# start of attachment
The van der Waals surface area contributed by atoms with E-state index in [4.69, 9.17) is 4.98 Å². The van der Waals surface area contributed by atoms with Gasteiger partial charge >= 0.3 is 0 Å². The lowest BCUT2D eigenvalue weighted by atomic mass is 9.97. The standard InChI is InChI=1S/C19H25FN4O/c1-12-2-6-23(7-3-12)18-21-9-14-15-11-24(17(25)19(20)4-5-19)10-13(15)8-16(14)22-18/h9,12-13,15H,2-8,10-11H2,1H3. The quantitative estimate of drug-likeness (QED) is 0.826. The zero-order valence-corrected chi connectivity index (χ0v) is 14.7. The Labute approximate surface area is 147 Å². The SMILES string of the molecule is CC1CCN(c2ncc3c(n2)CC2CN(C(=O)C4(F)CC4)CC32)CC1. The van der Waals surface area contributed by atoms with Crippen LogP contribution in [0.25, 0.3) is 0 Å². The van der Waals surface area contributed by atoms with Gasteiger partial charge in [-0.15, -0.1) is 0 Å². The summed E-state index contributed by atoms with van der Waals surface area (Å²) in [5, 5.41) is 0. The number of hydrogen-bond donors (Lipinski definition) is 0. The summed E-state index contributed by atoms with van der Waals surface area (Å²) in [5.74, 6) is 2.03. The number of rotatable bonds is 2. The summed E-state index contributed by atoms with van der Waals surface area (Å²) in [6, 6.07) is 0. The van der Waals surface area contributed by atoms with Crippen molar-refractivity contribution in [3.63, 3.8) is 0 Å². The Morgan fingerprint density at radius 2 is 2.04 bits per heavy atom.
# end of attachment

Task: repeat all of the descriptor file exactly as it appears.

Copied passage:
The van der Waals surface area contributed by atoms with E-state index in [4.69, 9.17) is 4.98 Å². The van der Waals surface area contributed by atoms with Gasteiger partial charge >= 0.3 is 0 Å². The lowest BCUT2D eigenvalue weighted by atomic mass is 9.97. The standard InChI is InChI=1S/C19H25FN4O/c1-12-2-6-23(7-3-12)18-21-9-14-15-11-24(17(25)19(20)4-5-19)10-13(15)8-16(14)22-18/h9,12-13,15H,2-8,10-11H2,1H3. The quantitative estimate of drug-likeness (QED) is 0.826. The zero-order valence-corrected chi connectivity index (χ0v) is 14.7. The Labute approximate surface area is 147 Å². The SMILES string of the molecule is CC1CCN(c2ncc3c(n2)CC2CN(C(=O)C4(F)CC4)CC32)CC1. The van der Waals surface area contributed by atoms with Crippen LogP contribution in [0.25, 0.3) is 0 Å². The van der Waals surface area contributed by atoms with Gasteiger partial charge in [-0.15, -0.1) is 0 Å². The summed E-state index contributed by atoms with van der Waals surface area (Å²) in [5, 5.41) is 0. The number of hydrogen-bond donors (Lipinski definition) is 0. The summed E-state index contributed by atoms with van der Waals surface area (Å²) in [5.74, 6) is 2.03. The number of rotatable bonds is 2. The summed E-state index contributed by atoms with van der Waals surface area (Å²) in [6, 6.07) is 0. The van der Waals surface area contributed by atoms with Crippen molar-refractivity contribution in [3.63, 3.8) is 0 Å². The Morgan fingerprint density at radius 2 is 2.04 bits per heavy atom.